46 Years On


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My parents with my brother in the early 1980s.

The story was told to me this way:

In the late 1960s, my mother was a dispatcher and jailer matron at the Rosebud BIA Police Department, she saw people come and go through for any number of various reasons. She had seen and met my father at powwows in the summers and something was there, but she knew he was married with a son, so she let it be. Then, dad got divorced. They began talking more in social settings; back then for the fear my mother had of her parent’s wrath, there was no casual hooking up, she was a Catholic Lakota winyan and conducted herself as such.

My father was a ranch hand, working various jobs between Rosebud and Wyoming but tended to land in his old stomping grounds of Norris, Blackpipe and Corn Creek. But, being a man of limited means, he didn’t have a car or any reliable transportation to visit mom in Rosebud. So his plan was simple: get drunk, start a fight and get thrown in jail. During his times in jail, he and mom would talk and get to know one another.

It’s a sweet story in it’s own, strange way, but both of them never denied the circumstances of how they eventually got together. On May 4, 1970, they made it official and married. They had good years and they had bad years. Sometimes, they drank, sometimes, they were sober; sometimes they traveled the country and other times, they stayed in Upper Cut Meat.

My brother likes to call me the “sunshine babe” now because on his reflection, after I was born, our parents became the pillars they were in life. I didn’t know them as young people, I could never imagine either of them as anyone else than loving, caring parents and good relatives. But that didn’t exclude the tough years. Some years, they fought, some years, they threatened each other with divorce. And when Native people fight, it can be with heart and soul and when we fight with the people we love, it can be an icy plain of resentment, rooted in deep hurt.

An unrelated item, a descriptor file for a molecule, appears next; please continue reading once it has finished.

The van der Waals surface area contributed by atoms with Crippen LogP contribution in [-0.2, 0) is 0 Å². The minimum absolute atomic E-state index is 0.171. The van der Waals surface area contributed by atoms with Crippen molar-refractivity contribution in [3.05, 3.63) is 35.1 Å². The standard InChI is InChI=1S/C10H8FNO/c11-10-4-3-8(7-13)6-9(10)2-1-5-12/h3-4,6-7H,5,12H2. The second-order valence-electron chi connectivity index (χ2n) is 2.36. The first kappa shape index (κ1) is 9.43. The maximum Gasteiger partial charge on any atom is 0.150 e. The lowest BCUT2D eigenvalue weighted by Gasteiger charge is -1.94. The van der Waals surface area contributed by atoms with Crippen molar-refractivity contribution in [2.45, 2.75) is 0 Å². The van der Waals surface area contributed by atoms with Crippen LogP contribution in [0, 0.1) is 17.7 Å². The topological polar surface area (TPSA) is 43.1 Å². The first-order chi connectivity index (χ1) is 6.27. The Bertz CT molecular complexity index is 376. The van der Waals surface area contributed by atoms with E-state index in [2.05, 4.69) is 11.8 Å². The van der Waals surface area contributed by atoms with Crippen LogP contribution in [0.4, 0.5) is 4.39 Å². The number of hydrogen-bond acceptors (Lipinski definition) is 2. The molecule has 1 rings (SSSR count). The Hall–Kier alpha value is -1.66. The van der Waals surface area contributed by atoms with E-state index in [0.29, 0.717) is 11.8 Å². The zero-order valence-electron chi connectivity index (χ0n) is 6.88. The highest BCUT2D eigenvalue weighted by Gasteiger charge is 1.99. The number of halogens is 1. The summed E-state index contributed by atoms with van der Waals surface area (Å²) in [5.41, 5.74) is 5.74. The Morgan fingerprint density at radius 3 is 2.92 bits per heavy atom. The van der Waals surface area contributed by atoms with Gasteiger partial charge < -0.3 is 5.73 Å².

But despite all the fights, all the anger, all the resentment and all the grudges and they still stood together for 37 years until my father’s death in 2008. Even afterward, my mother considered herself both a widow and a married woman. Their gifts to my family were simple: love and fortitude.

I never understood why they stayed together and for a time, I even asked if my mom would consider a divorce. She would think about it and eventually come back with, “I took vows.”

While I was off at college, I would come home on breaks to find they shared a bed again after 15 years or so of sleeping in separate beds. By that time, they were in their 60s and it was sweet. They had come to love each other once more.

And that’s what I remember most about them: their ability to reconcile from a place of love. Even though we may not say the words, as Lakota people, we demonstrate our love by the things we do for one another. We feed each other when the other is hungry, we shelter each other and we laugh together.

I’m most grateful for the things my parents gave. Sometimes I talk about them like they were a museum exhibit, but in some ways they were. In a time and place where people “got together” without being married, they made their commitment official. In times when emotional separation would have ended other marriages, they let one another have their space and time (sometimes, over years) and found a way back to one another.

While I limit how much thinking I do about how they’re spending their afterlife, I look back at the time they had here and consider that their perpetual and spiritual existence. They continue to stand in my mind together as examples of what can be achieved if only we find love and compassion at the base of our lives.

My parents at Iron Shell’s grave in 2007.

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